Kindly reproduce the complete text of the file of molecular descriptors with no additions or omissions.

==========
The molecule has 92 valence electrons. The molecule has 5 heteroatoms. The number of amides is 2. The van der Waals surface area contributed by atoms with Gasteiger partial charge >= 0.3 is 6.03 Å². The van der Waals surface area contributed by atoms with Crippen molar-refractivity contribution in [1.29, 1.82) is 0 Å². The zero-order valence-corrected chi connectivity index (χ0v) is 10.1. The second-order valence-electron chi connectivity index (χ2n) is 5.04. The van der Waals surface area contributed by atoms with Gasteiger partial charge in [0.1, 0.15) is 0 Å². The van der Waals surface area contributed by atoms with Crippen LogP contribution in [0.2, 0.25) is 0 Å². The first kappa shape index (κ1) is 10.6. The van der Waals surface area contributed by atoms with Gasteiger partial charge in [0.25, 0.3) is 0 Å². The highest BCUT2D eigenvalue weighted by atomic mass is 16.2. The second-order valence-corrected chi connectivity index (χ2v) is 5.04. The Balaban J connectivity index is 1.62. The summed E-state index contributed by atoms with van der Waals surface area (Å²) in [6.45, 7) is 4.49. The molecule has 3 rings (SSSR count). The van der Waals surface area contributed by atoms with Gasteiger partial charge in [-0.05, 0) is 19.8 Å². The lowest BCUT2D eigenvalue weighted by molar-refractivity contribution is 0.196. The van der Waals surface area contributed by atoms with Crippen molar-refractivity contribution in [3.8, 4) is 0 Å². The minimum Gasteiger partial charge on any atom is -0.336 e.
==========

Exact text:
The molecule has 92 valence electrons. The molecule has 5 heteroatoms. The number of amides is 2. The van der Waals surface area contributed by atoms with Gasteiger partial charge >= 0.3 is 6.03 Å². The van der Waals surface area contributed by atoms with Crippen molar-refractivity contribution in [1.29, 1.82) is 0 Å². The zero-order valence-corrected chi connectivity index (χ0v) is 10.1. The second-order valence-electron chi connectivity index (χ2n) is 5.04. The van der Waals surface area contributed by atoms with Gasteiger partial charge in [0.1, 0.15) is 0 Å². The van der Waals surface area contributed by atoms with Crippen LogP contribution in [0.2, 0.25) is 0 Å². The first kappa shape index (κ1) is 10.6. The van der Waals surface area contributed by atoms with Gasteiger partial charge in [0.25, 0.3) is 0 Å². The highest BCUT2D eigenvalue weighted by atomic mass is 16.2. The second-order valence-corrected chi connectivity index (χ2v) is 5.04. The Balaban J connectivity index is 1.62. The summed E-state index contributed by atoms with van der Waals surface area (Å²) in [6.45, 7) is 4.49. The molecule has 3 rings (SSSR count). The van der Waals surface area contributed by atoms with Gasteiger partial charge in [-0.05, 0) is 19.8 Å². The lowest BCUT2D eigenvalue weighted by molar-refractivity contribution is 0.196. The van der Waals surface area contributed by atoms with Crippen molar-refractivity contribution in [3.8, 4) is 0 Å². The minimum Gasteiger partial charge on any atom is -0.336 e.